Meyer Hatchery Chicken pics anyone??

Discussion in 'Chicken Breeders & Hatcheries' started by farmguy2007, Jan 23, 2013.

  1. NanaLynn

    NanaLynn Chillin' With My Peeps

    1,499
    110
    188
    Nov 1, 2012

    I had those lids on a gift list. My family never knows what to get me, so I have to give ideas. [​IMG] They work with the wide mouth jars. So far so good. I may order more, the shipping is more then the lids though. I may need to find another source.

    http://www.amazon.com/Sprout-Ease-E...F8&qid=1388414891&sr=8-1&keywords=sprout+lids

    I have never sprouted on the large scale like you guys or tried wheat yet. I did sprout in smaller mason jars that I had on hand. I sprouted BOSS, oats and a mixture of beans. The bean mixture got smelly and I threw it away, the oats took awhile but the girls loved them. The best was the BOSS and they really loved them and they sprouted pretty fast. It was really hard draining and rinsing the regular mason jars especially since I used my hand to drain them. These new ones are really simple to use so far. I am trying lentils right now and since they are the seeds for human consumption, I can sample them too.
     
  2. NotableNancy

    NotableNancy Chillin' With My Peeps

    1,391
    115
    178
    Dec 28, 2012
    Pennsylvania
    I've done the BOSS in a big jar and the girls loved it. I will start doing it again after I put all my Christmas stuff away. I tried some other kind of grains I bought at Whole Foods. Can't remember what it was but that was easy too. Although the prices at Whole Foods certainly doesn't make it economical to sprout [​IMG] I don't have anywhere else to buy things like that though and my girls are spoiled (just like all of our chickens right??)
     
    1 person likes this.
  3. RoostersCrow HensDeliver!

    RoostersCrow HensDeliver! Chillin' With My Peeps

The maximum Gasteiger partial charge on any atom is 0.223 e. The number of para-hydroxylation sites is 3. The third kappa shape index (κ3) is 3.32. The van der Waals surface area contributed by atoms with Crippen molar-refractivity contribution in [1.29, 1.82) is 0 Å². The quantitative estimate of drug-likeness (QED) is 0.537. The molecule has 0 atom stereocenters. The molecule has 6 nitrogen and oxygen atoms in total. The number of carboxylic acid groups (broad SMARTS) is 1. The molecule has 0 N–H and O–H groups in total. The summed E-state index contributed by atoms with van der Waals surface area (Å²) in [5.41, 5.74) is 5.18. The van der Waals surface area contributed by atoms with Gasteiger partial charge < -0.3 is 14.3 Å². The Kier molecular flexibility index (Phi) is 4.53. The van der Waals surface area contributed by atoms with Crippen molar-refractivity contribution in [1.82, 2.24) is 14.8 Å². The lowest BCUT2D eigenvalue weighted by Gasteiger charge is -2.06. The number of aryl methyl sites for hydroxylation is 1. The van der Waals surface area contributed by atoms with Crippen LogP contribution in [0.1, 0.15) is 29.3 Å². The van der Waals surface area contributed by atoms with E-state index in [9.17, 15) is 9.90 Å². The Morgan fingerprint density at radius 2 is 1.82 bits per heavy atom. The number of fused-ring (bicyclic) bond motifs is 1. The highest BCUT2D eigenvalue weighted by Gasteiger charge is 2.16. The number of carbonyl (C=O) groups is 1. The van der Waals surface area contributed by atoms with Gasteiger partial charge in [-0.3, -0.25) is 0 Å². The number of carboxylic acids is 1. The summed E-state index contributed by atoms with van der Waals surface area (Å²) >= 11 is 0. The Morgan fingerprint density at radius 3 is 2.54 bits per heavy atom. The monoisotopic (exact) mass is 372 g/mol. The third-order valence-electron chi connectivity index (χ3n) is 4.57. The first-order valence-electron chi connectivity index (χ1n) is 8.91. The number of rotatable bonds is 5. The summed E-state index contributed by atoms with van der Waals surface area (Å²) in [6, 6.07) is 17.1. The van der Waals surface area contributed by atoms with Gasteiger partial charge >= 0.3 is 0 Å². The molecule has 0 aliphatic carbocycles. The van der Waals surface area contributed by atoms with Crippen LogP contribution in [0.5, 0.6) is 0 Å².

1,920
    115
    191
    Apr 11, 2011
    SE Michigan
    My local Co-Op has unprocessed feed grains like wheat, corn, oats, and barley. Maybe there's a co-op or feed store near you that has some?
     
  4. trsturself

    trsturself Chillin' With My Peeps

    1,702
    226
    163
    Mar 24, 2013
    Elizabeth, CO
    I mentioned those lids to a friend and she says she uses tulle. I'm going to try that.
     
  5. NanaLynn

    NanaLynn Chillin' With My Peeps

    1,499
    110
    188
    Nov 1, 2012
    Tulle? As in a mesh? Just looking it up and that with a rubberband would work well and would be cheaper.

    I'm using the chickens BOSS from Tractor Supply and oat seeds that are actually deer forage oats from there too. Each were around $18 per 50lbs. The chick peas and lentils were about $2 or less per bag. So it's not too costly so far.
     
    Last edited: Dec 30, 2013
  6. trsturself

    trsturself Chillin' With My Peeps

    1,702
    226
    163
    Mar 24, 2013
    Elizabeth, CO
    Yes, that tulle. I always think of ballerina tutus when I hear tulle. I think it will work as a good substitute for cheesecloth in other applications too.
     
  7. RoostersCrow HensDeliver!

    RoostersCrow HensDeliver! Chillin' With My Peeps

    1,920
    115
    191
    Apr 11, 2011
    SE Michigan
    I think tulle would work great, I've tried using a cheesecloth and it holds too much moisture I ended up with moldy sprouts. It seems air flow is extremely important; or at least in my experience.
     
  8. MsChickenMomma

    MsChickenMomma Overrun With Chickens

    22,927
    118
    351
    Dec 2, 2012
    Michigan
    Well, I found out why Sunni doesn't want to eat, and Ellie hasn't laid an egg in over a month. They are both molting. Ellie left behind a whole bunch of gray/black feathers under her spot on the roost, and Sunni has been leaving behind a trail of feathers everywhere she goes in the house for the last 3 days.

    It's pretty bad timing for Ellie, because we are supposed to get a few degrees below zero every night for the next week. I'll have to do what I've been doing with my other hen that is molting (not from Meyer) and smoosh her in-between some of the bigger girls at bed time.

    8 months just seems so young to be molting. :/ Maybe I'm wrong, but I thought the earliest that chickens molt is 12 months.
     
  9. NanaLynn

    NanaLynn Chillin' With My Peeps

    1,499
    110
    188
    Nov 1, 2012
    My EE, Olivia started molting at 8 months right after being broody. She is squatting again now at 11 months. Pepper, the BR started her molt soon after and is back to squatting and Big Mama the BO is molting now and she started at 10 months. I thought the same as you, but I guess some chickens start earlier then others?
     
  10. NotableNancy

    NotableNancy Chillin' With My Peeps

    1,391
    115
    178
    Dec 28, 2012
    Pennsylvania
    My girls never read the memo about not molting because almost all of mine molted. Not a hard molt but still lots of feathers around!
     

BackYard Chickens is proudly sponsored by